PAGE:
In the spirit of Solve the Halting Problem for Befinge, let's define another 2D language called Modilar SNISP. Modilar SNISP has the following six instructions:

  • \ directs the instruction pointer as follows:
    • if approached from the top, go right;
    • if approached from the right, go up;
    • if approached from the bottom, go left;
    • if approached from the left, go down.
  • / directs the instruction pointer as follows:
    • if approached from the top, go left;
    • if approached from the left, go up;
    • if approached from the bottom, go right;
    • if approached from the right, go down.
  • ! skips over the next instruction.
  • @ pushes the IP location and direction onto the call stack.
  • # pops an IP location and direction from the call stack and restores them, then skips over the next instruction. If the call stack is empty, execution halts.
  • . does nothing.

The instruction pointer starts at the top left corner going right. If it ever leaves the playfield, execution halts.

Modilar SNISP cannot be more powerful than a PDA, because its only source of unbounded storage is a stack (the call stack) with a finite alphabet (the set of all IP (location, direction) pairs). The halting problem is decidable for PDAs, so this challenge should always be possible.

The Challenge

Your goal is to write a program that takes a matrix of characters representing a Modilar SNISP program and returns one of two distinct outputs depending on whether it halts or not.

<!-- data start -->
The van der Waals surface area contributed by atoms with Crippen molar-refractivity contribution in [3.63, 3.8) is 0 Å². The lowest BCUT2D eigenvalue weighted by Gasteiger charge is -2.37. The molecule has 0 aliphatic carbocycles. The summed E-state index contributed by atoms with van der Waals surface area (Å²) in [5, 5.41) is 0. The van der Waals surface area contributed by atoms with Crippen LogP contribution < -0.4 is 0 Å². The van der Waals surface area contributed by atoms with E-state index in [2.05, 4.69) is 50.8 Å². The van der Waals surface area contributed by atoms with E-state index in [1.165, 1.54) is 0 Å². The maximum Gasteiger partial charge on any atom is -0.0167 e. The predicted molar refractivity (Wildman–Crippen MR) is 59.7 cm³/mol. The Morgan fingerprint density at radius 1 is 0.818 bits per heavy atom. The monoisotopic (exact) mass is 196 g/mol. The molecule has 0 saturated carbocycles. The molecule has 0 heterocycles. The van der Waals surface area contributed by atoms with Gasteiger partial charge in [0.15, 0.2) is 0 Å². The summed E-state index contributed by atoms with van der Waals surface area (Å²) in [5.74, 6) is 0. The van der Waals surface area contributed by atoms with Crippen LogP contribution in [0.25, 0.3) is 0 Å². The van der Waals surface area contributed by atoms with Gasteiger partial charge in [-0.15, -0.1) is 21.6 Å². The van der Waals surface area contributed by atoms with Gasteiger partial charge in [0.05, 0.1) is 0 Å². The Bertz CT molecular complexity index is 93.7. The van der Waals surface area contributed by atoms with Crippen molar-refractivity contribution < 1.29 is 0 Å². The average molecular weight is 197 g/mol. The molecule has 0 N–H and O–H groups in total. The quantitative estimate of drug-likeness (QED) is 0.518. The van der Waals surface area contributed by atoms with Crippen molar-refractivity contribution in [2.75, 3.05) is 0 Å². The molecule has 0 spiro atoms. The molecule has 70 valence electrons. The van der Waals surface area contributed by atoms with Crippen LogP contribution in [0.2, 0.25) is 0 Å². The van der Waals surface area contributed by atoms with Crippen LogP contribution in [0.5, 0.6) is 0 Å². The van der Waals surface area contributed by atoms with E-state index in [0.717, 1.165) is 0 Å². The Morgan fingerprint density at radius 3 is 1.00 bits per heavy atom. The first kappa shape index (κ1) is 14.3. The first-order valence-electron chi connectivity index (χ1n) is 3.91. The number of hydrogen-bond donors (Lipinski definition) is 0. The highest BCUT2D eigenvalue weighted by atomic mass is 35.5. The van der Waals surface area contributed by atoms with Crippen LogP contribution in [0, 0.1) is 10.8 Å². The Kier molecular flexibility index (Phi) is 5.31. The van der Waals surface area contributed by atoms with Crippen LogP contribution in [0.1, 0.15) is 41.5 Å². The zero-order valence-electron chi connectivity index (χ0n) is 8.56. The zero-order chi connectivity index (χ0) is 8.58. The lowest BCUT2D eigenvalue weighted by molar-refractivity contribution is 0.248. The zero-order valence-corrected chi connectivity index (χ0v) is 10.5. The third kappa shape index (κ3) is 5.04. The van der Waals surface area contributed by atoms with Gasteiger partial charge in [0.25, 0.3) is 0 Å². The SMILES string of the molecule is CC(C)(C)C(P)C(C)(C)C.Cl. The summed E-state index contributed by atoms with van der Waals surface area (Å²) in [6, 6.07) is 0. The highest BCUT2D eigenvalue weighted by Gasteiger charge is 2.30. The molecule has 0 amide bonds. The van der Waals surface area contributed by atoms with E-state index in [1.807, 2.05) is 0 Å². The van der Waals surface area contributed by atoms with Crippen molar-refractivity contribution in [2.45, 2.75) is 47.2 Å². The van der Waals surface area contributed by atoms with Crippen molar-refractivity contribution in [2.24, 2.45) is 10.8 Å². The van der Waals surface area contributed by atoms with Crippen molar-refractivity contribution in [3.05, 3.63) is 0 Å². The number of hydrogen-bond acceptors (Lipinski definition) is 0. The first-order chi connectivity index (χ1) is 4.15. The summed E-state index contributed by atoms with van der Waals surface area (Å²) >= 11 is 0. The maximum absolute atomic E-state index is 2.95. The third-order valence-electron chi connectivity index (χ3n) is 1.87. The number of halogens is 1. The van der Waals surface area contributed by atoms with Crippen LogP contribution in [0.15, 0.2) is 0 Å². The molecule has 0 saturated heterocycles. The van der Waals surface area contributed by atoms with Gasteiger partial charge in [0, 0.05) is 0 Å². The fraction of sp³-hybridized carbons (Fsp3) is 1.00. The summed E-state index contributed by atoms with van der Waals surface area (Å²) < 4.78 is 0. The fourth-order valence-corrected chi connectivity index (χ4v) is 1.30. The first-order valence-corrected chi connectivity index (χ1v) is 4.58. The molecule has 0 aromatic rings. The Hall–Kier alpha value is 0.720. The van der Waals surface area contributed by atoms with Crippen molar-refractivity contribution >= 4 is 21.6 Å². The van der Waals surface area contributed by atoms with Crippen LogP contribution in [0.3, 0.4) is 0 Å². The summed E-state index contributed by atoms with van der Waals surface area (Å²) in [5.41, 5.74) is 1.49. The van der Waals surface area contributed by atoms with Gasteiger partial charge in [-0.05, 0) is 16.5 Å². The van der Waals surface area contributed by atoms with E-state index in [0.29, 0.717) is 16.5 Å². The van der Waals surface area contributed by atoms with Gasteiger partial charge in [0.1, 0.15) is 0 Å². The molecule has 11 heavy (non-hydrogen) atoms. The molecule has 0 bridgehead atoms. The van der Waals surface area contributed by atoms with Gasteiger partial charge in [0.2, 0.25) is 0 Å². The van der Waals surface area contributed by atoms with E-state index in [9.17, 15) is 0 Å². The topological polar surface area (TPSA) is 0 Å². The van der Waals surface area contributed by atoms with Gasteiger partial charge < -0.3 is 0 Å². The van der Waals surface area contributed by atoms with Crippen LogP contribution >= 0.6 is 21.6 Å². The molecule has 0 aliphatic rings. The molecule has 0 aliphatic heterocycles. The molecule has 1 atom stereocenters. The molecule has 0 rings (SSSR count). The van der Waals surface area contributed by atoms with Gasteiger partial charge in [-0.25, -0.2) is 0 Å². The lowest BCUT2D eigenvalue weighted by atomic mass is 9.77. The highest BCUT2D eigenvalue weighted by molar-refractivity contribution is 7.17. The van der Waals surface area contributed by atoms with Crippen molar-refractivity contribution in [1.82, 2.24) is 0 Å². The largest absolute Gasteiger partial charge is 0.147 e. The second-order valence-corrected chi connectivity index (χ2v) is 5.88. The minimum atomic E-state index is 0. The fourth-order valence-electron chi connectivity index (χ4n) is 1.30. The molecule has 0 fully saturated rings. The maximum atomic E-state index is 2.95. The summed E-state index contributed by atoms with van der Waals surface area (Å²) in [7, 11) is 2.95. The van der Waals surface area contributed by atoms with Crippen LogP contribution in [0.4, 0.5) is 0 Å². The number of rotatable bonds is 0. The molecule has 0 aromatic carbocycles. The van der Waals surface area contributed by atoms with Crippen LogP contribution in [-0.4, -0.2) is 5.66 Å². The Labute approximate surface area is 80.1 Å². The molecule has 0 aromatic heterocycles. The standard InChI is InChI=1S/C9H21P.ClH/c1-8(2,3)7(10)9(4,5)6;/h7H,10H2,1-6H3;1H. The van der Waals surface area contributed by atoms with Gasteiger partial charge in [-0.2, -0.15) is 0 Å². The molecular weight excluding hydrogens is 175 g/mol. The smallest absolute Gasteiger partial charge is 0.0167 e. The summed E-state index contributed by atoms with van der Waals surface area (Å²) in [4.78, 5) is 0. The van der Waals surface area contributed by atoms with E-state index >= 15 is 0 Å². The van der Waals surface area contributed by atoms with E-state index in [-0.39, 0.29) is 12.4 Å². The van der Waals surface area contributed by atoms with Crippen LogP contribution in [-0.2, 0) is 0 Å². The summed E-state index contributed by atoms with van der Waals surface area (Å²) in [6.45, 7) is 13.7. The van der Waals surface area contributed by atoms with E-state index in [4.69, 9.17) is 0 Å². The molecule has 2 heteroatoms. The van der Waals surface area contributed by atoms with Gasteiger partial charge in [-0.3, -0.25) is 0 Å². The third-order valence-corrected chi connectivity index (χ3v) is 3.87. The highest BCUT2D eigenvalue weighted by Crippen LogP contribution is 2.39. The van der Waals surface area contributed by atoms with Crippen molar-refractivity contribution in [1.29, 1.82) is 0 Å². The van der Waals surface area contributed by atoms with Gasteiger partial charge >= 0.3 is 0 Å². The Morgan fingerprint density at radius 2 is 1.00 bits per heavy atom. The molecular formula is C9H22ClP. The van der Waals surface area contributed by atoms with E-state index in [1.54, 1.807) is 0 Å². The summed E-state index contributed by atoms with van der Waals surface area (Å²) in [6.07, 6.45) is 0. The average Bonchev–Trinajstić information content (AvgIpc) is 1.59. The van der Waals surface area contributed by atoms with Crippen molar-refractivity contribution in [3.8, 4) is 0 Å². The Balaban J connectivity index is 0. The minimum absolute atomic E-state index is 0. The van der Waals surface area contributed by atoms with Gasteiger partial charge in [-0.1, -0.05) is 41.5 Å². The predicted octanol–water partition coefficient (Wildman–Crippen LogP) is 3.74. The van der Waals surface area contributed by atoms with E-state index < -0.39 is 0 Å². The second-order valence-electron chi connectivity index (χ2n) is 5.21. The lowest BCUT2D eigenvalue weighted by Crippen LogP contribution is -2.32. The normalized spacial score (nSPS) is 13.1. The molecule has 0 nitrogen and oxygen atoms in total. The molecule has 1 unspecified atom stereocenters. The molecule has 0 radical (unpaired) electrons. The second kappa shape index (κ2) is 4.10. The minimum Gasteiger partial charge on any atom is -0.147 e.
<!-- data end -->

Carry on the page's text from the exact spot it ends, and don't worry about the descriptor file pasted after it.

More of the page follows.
This is , so the shortest valid program (measured in bytes) wins.


  • The way you take a matrix of character is flexible: a newline-separated string, array of strings, array of arrays of characters, 2d array of characters, flat array of characters with an integer representing width, etc. are all acceptable. The test cases opt for the first of those choices.
  • You can assume that the input matrix will be rectangular (so you don't have to pad short rows) and will be of nonzero length and width.
  • You can choose any two distinct outputs, not just truthy/falsy.
  • You can assume that the input matrix will consist only of valid commands (\, /, !, @, #, and .).
  • When a command is said to "skip the next instruction," you can assume that there will be a next instruction to skip. In particular, it will never be encountered in circumstances where (1) it lies on the playfield's edge and (2) the IP is moving perpendicular to that edge, such that the "next instruction" after it would lie outside the playfield.

Test Cases

The following snippet can be used to test programs in the language. Note that it is slightly more permissive than the actual specification given here (e.g. it permits characters other than . as no-ops).